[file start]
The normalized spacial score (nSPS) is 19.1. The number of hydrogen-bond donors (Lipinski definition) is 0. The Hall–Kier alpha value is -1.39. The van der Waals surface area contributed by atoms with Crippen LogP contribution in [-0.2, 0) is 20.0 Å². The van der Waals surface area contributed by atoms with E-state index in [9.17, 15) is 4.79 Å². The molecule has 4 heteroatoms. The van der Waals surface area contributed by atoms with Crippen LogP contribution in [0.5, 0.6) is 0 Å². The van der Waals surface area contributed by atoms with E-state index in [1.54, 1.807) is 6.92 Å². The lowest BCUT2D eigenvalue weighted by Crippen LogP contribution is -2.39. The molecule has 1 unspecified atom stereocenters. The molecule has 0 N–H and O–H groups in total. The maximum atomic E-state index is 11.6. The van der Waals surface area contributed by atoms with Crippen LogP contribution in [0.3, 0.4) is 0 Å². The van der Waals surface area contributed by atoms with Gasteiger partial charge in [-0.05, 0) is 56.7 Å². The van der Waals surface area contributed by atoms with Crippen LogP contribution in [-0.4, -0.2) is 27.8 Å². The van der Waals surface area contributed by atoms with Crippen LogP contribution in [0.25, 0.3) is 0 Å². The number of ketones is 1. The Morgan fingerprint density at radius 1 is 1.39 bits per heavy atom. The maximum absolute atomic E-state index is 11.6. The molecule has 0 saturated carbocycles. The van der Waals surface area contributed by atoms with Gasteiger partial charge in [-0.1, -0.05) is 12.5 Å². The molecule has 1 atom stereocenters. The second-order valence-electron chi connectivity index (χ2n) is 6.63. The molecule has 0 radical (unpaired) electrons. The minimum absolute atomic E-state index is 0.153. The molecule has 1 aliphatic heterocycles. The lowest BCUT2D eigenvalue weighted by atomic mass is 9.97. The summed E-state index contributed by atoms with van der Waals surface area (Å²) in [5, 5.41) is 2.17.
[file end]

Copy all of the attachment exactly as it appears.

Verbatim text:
The normalized spacial score (nSPS) is 19.1. The number of hydrogen-bond donors (Lipinski definition) is 0. The Hall–Kier alpha value is -1.39. The van der Waals surface area contributed by atoms with Crippen LogP contribution in [-0.2, 0) is 20.0 Å². The van der Waals surface area contributed by atoms with E-state index in [9.17, 15) is 4.79 Å². The molecule has 4 heteroatoms. The van der Waals surface area contributed by atoms with Crippen LogP contribution in [0.5, 0.6) is 0 Å². The van der Waals surface area contributed by atoms with E-state index in [1.54, 1.807) is 6.92 Å². The lowest BCUT2D eigenvalue weighted by Crippen LogP contribution is -2.39. The molecule has 1 unspecified atom stereocenters. The molecule has 0 N–H and O–H groups in total. The maximum atomic E-state index is 11.6. The van der Waals surface area contributed by atoms with Crippen LogP contribution in [0.3, 0.4) is 0 Å². The van der Waals surface area contributed by atoms with Gasteiger partial charge in [-0.05, 0) is 56.7 Å². The van der Waals surface area contributed by atoms with Crippen LogP contribution in [-0.4, -0.2) is 27.8 Å². The van der Waals surface area contributed by atoms with Crippen LogP contribution in [0.25, 0.3) is 0 Å². The number of ketones is 1. The Morgan fingerprint density at radius 1 is 1.39 bits per heavy atom. The maximum absolute atomic E-state index is 11.6. The molecule has 0 saturated carbocycles. The van der Waals surface area contributed by atoms with Gasteiger partial charge in [-0.1, -0.05) is 12.5 Å². The molecule has 1 atom stereocenters. The second-order valence-electron chi connectivity index (χ2n) is 6.63. The molecule has 0 radical (unpaired) electrons. The minimum absolute atomic E-state index is 0.153. The molecule has 1 aliphatic heterocycles. The lowest BCUT2D eigenvalue weighted by atomic mass is 9.97. The summed E-state index contributed by atoms with van der Waals surface area (Å²) in [5, 5.41) is 2.17.